The first print retrospective of Robert Indiana’s powerful graphic work in over 40 years will premiere in the state whose name he adopted as his own. On view at the Indianapolis Museum of Art beginning February 14, 2014, The Essential Robert Indiana will re-affirm the artist’s role as one of the premiere printmakers in modern art and demonstrate the importance of his graphic works in the context of his larger career. The first touring retrospective of Indiana’s graphic work since 1969, the exhibition will feature more than 50 works—including 20 from the IMA’s own collection. On view from February 14 – May 4, 2014, The Essential Robert Indiana is organized with the active participation of the artist and presents a uniquely autobiographical approach to Indiana’s work that has never before been explored in-depth.
“The IMA was the first museum Robert Indiana ever knew and is one of the leading museums with a depth of holdings in his work, so this exhibition represents a homecoming for the artist on many levels,” said Martin Krause, exhibition curator and Curator of Prints, Drawings and Photographs at the IMA. “This exhibition will feature Indiana’s most complex, self-referential and autobiographical images, revealing new insights about the artist’s inspiration for many of these works.”
“We are delighted to showcase prominently in our Allen Whitehill Clowes Special Exhibition Galleries the work of Indiana’s most famous living artist. Robert Indiana’s iconic art means so much to our city and our state, and we’re proud to share it with our visitors,” said Dr. Charles L. Venable, The Melvin & Bren Simon Director and CEO of the IMA.
The Essential Robert Indiana explores the stories behind many of Indiana’s most iconic works for the first time, using material drawn from extensive oral and video interviews with the artist to uncover new meanings and complexities. The fifty-seven prints featured in the exhibition include his “American Dream” series and his homages to such painters as Picasso, Charles Demuth and Marsden Hartley. The exhibition will also include several examples of Indiana’s famed “LOVE”, an image that began as a Christmas card design and morphed into the most recognizable of Indiana’s images—and one of the most iconic images in the history of American art. While Indiana’s “LOVE” has taken many forms, the most common colors used are red, green, and blue, inspired by the colors of the Phillips 66 gasoline station signs, the company for which his father worked in the 1930s, and the blue of the Hoosier sky. The exhibition will also feature 21 “autoportraits” made by the artist over the course of his career that use symbols and forms related directly to his location, sources of inspiration, and state of mind at the time they were made.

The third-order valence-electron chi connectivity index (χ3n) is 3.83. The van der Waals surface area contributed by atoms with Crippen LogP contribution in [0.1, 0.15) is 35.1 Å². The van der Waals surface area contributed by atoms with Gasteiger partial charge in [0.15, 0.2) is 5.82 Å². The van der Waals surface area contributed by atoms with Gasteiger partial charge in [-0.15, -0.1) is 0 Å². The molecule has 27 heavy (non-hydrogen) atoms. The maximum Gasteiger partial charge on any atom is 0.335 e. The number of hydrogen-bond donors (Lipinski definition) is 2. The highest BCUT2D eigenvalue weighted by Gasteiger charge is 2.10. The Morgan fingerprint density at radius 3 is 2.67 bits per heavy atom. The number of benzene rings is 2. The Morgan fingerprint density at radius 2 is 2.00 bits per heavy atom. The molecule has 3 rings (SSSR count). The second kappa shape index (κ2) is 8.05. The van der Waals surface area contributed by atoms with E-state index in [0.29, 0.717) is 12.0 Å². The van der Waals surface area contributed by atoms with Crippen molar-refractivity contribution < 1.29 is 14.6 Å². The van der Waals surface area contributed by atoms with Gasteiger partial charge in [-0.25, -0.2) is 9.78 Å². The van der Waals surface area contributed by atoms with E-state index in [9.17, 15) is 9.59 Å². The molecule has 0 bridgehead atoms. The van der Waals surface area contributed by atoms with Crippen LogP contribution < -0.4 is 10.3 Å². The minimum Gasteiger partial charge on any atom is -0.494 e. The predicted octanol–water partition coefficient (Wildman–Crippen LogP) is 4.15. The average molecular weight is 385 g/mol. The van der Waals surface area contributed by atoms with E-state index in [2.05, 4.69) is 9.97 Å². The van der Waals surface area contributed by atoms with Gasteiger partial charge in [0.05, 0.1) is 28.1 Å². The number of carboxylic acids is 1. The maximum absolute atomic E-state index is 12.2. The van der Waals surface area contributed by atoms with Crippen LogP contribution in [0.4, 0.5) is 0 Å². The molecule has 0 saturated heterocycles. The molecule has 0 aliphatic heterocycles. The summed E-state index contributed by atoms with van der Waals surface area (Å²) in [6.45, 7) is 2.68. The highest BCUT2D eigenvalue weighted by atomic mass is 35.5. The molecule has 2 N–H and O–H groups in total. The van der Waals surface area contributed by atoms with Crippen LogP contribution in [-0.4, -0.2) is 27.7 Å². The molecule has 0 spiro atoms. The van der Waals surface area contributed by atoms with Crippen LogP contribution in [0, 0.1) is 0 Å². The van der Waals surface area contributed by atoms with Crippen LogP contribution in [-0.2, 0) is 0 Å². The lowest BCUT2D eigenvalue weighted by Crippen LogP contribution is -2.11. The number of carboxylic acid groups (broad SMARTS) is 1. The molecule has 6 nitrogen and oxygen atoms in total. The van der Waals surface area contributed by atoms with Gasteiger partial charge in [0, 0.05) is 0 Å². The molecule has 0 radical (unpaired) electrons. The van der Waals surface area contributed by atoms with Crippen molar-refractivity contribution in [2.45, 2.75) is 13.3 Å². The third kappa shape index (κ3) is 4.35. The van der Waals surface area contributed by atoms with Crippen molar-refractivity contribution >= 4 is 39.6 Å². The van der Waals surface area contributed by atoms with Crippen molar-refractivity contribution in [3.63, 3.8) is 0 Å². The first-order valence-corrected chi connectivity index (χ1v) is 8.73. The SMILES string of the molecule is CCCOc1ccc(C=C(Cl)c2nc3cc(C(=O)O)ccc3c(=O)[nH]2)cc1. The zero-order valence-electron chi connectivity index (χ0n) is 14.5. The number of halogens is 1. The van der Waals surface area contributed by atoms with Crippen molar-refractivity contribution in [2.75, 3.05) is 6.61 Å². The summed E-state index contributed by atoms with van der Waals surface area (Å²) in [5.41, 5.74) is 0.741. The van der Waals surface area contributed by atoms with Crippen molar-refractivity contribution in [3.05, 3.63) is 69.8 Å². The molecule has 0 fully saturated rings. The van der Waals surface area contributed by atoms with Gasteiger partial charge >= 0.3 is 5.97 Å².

Robert Indiana, born Robert Clark in 1928, has been charting a course with his graphic works for over sixty years. In 1958 Indiana adopted the name of his native state, a way of acknowledging his roots in the American Midwest. At this time, screenprinting became Indiana’s chosen print medium. He has said that screenprinting was an ideal medium for the hard-edged, geometric, simply worded and cardinally numbered works for which he is best known. Following his national emergence, Indiana began producing paintings and prints in his classic Pop Art style, establishing a vocabulary of several basic shapes that would endure throughout his career. While occasional figuration or illustration appears in his art, he prefers to utilize geometric shapes to form complex patterns, predominantly featuring primary colors and boldly geometric numbers, letters, words and phrases.
The exhibition will be accompanied by a 150-page, fully illustrated monograph that includes an essay by John Wilmerding, a former curator and professor at Princeton. The catalogue will feature a series of 1960s portraits of Robert Indiana taken by photographer William John Kennedy, including some images published for the first time. It will also feature individual decodings of Indiana’s prints by exhibition curator Martin Krause as revealed to him through continuing conversations with the artist. Co-published with Del Monico/Prestel, the catalogue will be accompanied by a digital publication that will include expanded content.
In celebration of the exhibition, Robert Indiana’s Numbers, which were commissioned in 1980 for the 20th anniversary of Melvin Simon & Associates and are now a part of the IMA’s collection, will be relocated around the museum building and campus. Since their creation more than three decades ago, the eight-foot tall polychrome numbers have been utilized to commemorate important anniversaries and celebrations.
SOURCE: Indianapolis Museum of Art